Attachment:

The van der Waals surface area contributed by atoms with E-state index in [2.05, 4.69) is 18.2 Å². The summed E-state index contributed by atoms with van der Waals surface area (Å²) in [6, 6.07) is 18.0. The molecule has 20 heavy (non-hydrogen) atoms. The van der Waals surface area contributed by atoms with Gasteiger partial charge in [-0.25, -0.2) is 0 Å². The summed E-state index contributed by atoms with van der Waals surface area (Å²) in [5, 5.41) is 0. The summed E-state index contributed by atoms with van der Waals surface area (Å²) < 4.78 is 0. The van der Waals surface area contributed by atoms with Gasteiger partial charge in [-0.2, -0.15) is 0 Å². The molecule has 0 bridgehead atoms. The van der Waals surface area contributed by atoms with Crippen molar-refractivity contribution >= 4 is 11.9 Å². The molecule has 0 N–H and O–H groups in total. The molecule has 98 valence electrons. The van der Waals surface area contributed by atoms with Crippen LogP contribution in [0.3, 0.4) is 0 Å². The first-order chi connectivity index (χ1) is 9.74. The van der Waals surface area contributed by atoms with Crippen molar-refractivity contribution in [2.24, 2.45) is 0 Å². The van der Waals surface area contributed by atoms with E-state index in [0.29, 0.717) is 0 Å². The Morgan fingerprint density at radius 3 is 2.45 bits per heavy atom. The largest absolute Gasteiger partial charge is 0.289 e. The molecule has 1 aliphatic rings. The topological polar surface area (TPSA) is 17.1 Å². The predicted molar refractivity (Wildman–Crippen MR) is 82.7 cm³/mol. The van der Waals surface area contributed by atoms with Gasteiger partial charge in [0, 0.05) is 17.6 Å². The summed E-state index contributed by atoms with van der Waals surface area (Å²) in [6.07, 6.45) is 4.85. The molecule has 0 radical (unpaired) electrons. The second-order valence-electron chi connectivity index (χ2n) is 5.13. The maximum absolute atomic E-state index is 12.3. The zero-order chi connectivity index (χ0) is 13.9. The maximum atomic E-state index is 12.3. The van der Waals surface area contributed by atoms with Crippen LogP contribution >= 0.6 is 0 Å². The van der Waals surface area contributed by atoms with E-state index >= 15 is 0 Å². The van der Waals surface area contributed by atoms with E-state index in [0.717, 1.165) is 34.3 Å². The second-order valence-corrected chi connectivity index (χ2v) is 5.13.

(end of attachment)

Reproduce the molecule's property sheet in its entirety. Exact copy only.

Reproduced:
The van der Waals surface area contributed by atoms with E-state index in [2.05, 4.69) is 18.2 Å². The summed E-state index contributed by atoms with van der Waals surface area (Å²) in [6, 6.07) is 18.0. The molecule has 20 heavy (non-hydrogen) atoms. The van der Waals surface area contributed by atoms with Gasteiger partial charge in [-0.25, -0.2) is 0 Å². The summed E-state index contributed by atoms with van der Waals surface area (Å²) in [5, 5.41) is 0. The summed E-state index contributed by atoms with van der Waals surface area (Å²) < 4.78 is 0. The van der Waals surface area contributed by atoms with Gasteiger partial charge in [-0.2, -0.15) is 0 Å². The molecule has 0 bridgehead atoms. The van der Waals surface area contributed by atoms with Crippen molar-refractivity contribution >= 4 is 11.9 Å². The molecule has 0 N–H and O–H groups in total. The molecule has 98 valence electrons. The van der Waals surface area contributed by atoms with Crippen LogP contribution in [0.3, 0.4) is 0 Å². The first-order chi connectivity index (χ1) is 9.74. The van der Waals surface area contributed by atoms with Crippen molar-refractivity contribution in [2.24, 2.45) is 0 Å². The van der Waals surface area contributed by atoms with E-state index in [0.29, 0.717) is 0 Å². The Morgan fingerprint density at radius 3 is 2.45 bits per heavy atom. The largest absolute Gasteiger partial charge is 0.289 e. The molecule has 1 aliphatic rings. The topological polar surface area (TPSA) is 17.1 Å². The predicted molar refractivity (Wildman–Crippen MR) is 82.7 cm³/mol. The van der Waals surface area contributed by atoms with Gasteiger partial charge in [0, 0.05) is 17.6 Å². The summed E-state index contributed by atoms with van der Waals surface area (Å²) in [6.07, 6.45) is 4.85. The molecule has 0 radical (unpaired) electrons. The second-order valence-electron chi connectivity index (χ2n) is 5.13. The maximum absolute atomic E-state index is 12.3. The zero-order chi connectivity index (χ0) is 13.9. The maximum atomic E-state index is 12.3. The van der Waals surface area contributed by atoms with Crippen LogP contribution >= 0.6 is 0 Å². The van der Waals surface area contributed by atoms with E-state index >= 15 is 0 Å². The van der Waals surface area contributed by atoms with E-state index in [0.717, 1.165) is 34.3 Å². The second-order valence-corrected chi connectivity index (χ2v) is 5.13.